Dialectical Behavior Therapy San Diego
Our therapists incorporate Dialectical Behavior Therapy, or DBT, to promote abstinence from drug and alcohol use and to reduce the possibility and severity of relapses. Similar to CBT, DBT helps patients develop and pursue goals that are independent of substance abuse and other out-of-control behaviors, with an ultimate goal of helping patients better deal with the everyday problems of life.
DBT is a modality of cognitive behavioral treatment, originally developed to treat individuals with borderline personality disorder who were suicidal. Since then it has been recognized as highly successful in helping individuals with alcohol and substance addiction and those with mental health issues, like depression and post-traumatic stress disorders (PTSD).
DBT works with individuals in various settings. Firstly, it teaches constructive behavioral skills in a group context. Every session is accompanied with homework that should prompt the patient to process the skills taught. DBT also includes individual counseling and it focuses on the patient’s unique life challenges. Finally, there is phone coaching that ensures the patient can get support and guidance from the therapist at the moments they need them most. All of these aspects of therapy can and, usually do, run simultaneously.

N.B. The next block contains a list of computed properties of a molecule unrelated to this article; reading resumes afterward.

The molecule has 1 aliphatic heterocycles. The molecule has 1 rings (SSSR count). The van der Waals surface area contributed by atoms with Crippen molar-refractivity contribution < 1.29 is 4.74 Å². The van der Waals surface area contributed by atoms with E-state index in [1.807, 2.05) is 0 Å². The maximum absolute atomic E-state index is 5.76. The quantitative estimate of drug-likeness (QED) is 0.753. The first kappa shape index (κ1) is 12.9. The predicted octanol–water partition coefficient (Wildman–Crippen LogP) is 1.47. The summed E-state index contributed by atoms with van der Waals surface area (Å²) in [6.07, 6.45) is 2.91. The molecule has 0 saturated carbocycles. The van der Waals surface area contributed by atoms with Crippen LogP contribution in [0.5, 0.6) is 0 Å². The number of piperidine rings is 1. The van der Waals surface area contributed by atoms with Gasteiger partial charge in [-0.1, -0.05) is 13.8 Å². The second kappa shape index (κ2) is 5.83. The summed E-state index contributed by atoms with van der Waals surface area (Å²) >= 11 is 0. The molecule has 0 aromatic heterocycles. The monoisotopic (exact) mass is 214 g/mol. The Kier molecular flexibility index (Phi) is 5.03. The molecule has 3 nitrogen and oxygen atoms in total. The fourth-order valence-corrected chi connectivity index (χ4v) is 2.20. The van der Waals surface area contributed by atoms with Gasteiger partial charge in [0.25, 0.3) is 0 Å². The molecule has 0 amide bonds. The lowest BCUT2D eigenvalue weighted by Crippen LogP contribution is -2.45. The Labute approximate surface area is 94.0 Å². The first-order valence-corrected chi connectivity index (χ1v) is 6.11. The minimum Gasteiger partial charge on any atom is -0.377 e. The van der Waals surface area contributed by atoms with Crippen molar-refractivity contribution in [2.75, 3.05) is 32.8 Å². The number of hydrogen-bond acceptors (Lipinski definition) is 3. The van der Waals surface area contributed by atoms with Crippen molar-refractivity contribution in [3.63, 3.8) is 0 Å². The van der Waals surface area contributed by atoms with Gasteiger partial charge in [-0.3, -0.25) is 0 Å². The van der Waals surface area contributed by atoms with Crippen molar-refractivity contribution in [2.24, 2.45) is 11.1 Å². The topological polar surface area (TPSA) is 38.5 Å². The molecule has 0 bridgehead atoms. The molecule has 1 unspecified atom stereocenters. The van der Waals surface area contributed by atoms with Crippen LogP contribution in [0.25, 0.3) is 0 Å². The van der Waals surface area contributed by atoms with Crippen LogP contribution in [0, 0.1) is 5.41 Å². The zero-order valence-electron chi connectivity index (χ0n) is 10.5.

There are multiple behavior patterns that DBT aims to change. Firstly, the therapy focuses on behaviors that threaten the individual’s life, such as suicidal thoughts. Next, there are therapy-interfering behaviors such as coming late to sessions and skipping meetings. Thirdly, the therapy focuses on behaviors that lower the individual’s quality of life, because they interfere with their socio-emotional relationships, professional development, economic stability, etc. Finally, DBT aims to teach the patient skills that will allow them to deal with life challenges more constructively and effectively – skills they should use instead of their dysfunctional patterns.
The skills taught through DBT encompass: mindfulness and aware presence in the moment; pain tolerance and acceptance without attempting to change the pain; interpersonal skills like assertiveness and the ability to say no in order to build self-respect and better relationships; emotional regulation and changing undesirable emotions.
The reason why this therapy is called “dialectical” is because it integrates opposites of change and acceptance. For example, the four skills which are at the foundation of DBT are acceptance-oriented (accepting the present moment and pain when it emerges) and change-oriented (changing interpersonal and emotional patterns).
Through the four stages of DBT treatment, the patients progress from the “living hell” of their life plagued with mental disorders and/ or substance abuse, through acceptance of pain to full emotional experiencing and a full spiritual existence.
DBT has demonstrated tremendous success in the reduction of suicides, instances of treatment dropout and alcohol and substance abuse. It also helps deal with depression, accumulated anger and pain and improves the overall and social functioning of individuals who receive this treatment.
Dialectical Behavior Therapy